Umbrella Greenhouses Growing Lettuce

Seed Starting in Mini Greenhouses

No greenhouse? No problem! Even small-space dwellers can start seeds outdoors with a few tips and these clever umbrella mini greenhouses.

Umbrella Greenhouses - How to Start Your Outdoor Garden Early

This project is just one in the Seed Starting Series here on Garden Therapy. Check out all the projects and advice as you plan your garden this year. A great place to start is the Ultimate Seed Starting Guide.

Find Your Container

My climate conditions are chilly and wet in late winter, with a chance of snow/frost. With this in mind, I chose large wooden containers like raised beds or wine barrel planters for my early seeds. The moisture can move through the wood (meaning the soil can draw from the moisture in the air or release excess) and the large size of the container means the soil will stay warmer for the seedlings.

Seed starting in wooden containersPrep the Soil

If you have a container with last year’s soil, turn it with a shovel or garden claw to fluff it up and mix from bottom to top. Next, dig in a layer of compost six inches below the surface of the soil to prepare some future nutrition for the seedlings as they grow up. Finally, cover the top layer of soil with a light, moisture-retaining material like seeding mix, peat moss, or coconut coir. The little seeds will have the moisture they need to germinate and the soil will not develop a crust too hard for the seedlings to emerge from.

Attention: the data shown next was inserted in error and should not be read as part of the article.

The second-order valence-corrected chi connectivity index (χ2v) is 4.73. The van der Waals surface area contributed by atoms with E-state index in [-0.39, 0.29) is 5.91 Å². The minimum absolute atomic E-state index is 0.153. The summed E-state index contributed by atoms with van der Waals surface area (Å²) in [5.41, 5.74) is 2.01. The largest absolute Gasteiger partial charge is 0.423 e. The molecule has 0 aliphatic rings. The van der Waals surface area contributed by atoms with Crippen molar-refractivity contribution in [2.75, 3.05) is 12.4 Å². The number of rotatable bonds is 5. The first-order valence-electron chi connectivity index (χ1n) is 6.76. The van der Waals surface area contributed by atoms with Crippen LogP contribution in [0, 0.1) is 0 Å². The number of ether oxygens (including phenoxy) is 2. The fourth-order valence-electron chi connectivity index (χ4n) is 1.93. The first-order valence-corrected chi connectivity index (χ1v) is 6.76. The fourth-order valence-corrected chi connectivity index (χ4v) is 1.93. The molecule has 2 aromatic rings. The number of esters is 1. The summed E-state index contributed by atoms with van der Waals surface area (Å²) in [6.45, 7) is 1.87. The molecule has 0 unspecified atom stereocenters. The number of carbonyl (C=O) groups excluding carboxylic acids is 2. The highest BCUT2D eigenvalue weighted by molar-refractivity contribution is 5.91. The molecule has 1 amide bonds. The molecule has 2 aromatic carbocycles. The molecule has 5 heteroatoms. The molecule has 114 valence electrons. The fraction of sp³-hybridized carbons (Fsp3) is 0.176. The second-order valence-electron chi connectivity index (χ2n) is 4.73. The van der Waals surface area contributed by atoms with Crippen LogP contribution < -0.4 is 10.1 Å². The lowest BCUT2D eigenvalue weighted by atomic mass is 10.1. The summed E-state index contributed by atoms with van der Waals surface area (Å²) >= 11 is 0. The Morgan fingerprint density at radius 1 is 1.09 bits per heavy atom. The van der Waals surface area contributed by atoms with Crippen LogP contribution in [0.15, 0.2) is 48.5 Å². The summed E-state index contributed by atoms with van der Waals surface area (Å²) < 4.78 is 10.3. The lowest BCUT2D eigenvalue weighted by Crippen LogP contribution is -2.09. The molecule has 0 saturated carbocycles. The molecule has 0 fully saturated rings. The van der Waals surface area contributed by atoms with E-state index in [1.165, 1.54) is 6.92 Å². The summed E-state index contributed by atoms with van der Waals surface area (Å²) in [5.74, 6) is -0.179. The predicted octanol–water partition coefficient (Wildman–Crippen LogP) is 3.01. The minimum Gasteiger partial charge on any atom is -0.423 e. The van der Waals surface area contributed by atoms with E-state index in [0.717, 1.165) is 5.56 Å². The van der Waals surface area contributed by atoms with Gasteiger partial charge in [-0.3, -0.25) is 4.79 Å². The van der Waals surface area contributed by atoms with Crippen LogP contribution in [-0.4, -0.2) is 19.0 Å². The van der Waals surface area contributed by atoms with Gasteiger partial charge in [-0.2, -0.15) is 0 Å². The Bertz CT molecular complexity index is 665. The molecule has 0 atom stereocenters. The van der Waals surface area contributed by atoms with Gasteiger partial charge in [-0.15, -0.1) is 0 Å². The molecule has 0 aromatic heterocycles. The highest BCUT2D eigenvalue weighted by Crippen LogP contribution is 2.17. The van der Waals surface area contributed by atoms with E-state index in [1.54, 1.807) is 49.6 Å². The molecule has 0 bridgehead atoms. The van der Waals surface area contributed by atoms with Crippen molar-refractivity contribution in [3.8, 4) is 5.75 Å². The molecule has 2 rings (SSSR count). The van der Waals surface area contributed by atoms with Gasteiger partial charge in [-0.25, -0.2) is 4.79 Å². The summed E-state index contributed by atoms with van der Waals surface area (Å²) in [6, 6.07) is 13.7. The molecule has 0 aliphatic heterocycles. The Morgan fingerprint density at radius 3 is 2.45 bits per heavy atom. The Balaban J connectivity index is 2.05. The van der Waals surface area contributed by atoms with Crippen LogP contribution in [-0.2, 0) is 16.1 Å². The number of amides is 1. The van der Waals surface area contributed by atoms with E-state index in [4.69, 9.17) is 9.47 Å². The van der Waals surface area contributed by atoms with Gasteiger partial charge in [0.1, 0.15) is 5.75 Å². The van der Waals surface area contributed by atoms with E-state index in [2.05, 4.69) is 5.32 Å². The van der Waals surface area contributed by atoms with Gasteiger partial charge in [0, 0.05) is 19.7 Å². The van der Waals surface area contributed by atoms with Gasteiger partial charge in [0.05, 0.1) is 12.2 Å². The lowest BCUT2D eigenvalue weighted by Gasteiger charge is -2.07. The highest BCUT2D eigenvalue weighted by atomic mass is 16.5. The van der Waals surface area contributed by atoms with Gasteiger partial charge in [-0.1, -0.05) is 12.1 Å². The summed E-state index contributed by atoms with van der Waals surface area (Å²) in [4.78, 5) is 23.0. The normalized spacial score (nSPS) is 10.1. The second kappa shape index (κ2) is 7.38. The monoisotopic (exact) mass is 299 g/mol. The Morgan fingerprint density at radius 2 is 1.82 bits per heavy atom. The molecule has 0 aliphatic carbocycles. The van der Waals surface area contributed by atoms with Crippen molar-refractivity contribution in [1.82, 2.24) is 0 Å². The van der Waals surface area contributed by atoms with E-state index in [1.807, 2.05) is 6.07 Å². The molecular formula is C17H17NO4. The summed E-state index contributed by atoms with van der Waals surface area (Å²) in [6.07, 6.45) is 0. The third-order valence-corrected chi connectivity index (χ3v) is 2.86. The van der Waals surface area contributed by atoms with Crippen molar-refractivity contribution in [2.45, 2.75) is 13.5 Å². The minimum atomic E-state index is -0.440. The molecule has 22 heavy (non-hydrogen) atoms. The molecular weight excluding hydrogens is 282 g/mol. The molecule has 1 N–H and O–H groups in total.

Plant Your Seeds

At this time of year germination rates tend to be lower, so I plant densely. Typically I will use a whole packet of lettuce seeds per wine barrel. Growing time is much slower at this time of year and thinning is fun—baby salad greens are the first vegetables I get to eat from my garden so I plant many and eat many. It ends up being very economical as well. From one packet of lettuce seeds I will thin and transplant lettuce all over the garden (and give lots away to friends), giving me a steady supply of salad from March through July.

Umbrella Greenhouse project Garden TherapyCover

I was lucky to find some great greenhouse covers at my local garden centers for pretty reasonable prices. They have lasted me many years and I use them throughout each season in many different ways, from early frost protection of tomatoes to warming peppers and eggplants to covering my rosemary each time it snows.

Umbrella Greenhouses Growing Lettuce

Here are a few tips on what to look for when buying mini-greenhouses:

  • It doesn’t matter if it has a vent or not, generally you won’t use it.
  • Buy one with plastic or rust-resistant parts—the ones that look the most like umbrellas have the same metal latching mechanism that an umbrella does and it will undoubtedly rust and become unusable in no time.
  • Greenhouses with a center stake are best (over the ones with pegs to hold down the edges). You will lift the umbrella regularly to water, check the plants, and give them some air. This will be frustrating if you have to find and reinsert the pegs each time.
  • The best greenhouses fold up for storage when not in use.
  • Update: because so many of you have asked where to buy one, here are some links: Umbrella Greenhouse and  Folding Greenhouse and Pop Up Greenhouse.

Umbrella greenhouse for seed startingVenting and Watering

Managing the health of plants under mini greenhouses will be very much up to you as a gardener to decide what is needed. Rain will not water your plants for you, so it is now up to you to decide when to water. If it is getting too moist or hot inside, you can lift the greenhouse slightly from the ground or know that it’s time to remove the greenhouse for good.Lettuce in Wine Barrel Garden Therapy

Hardening Off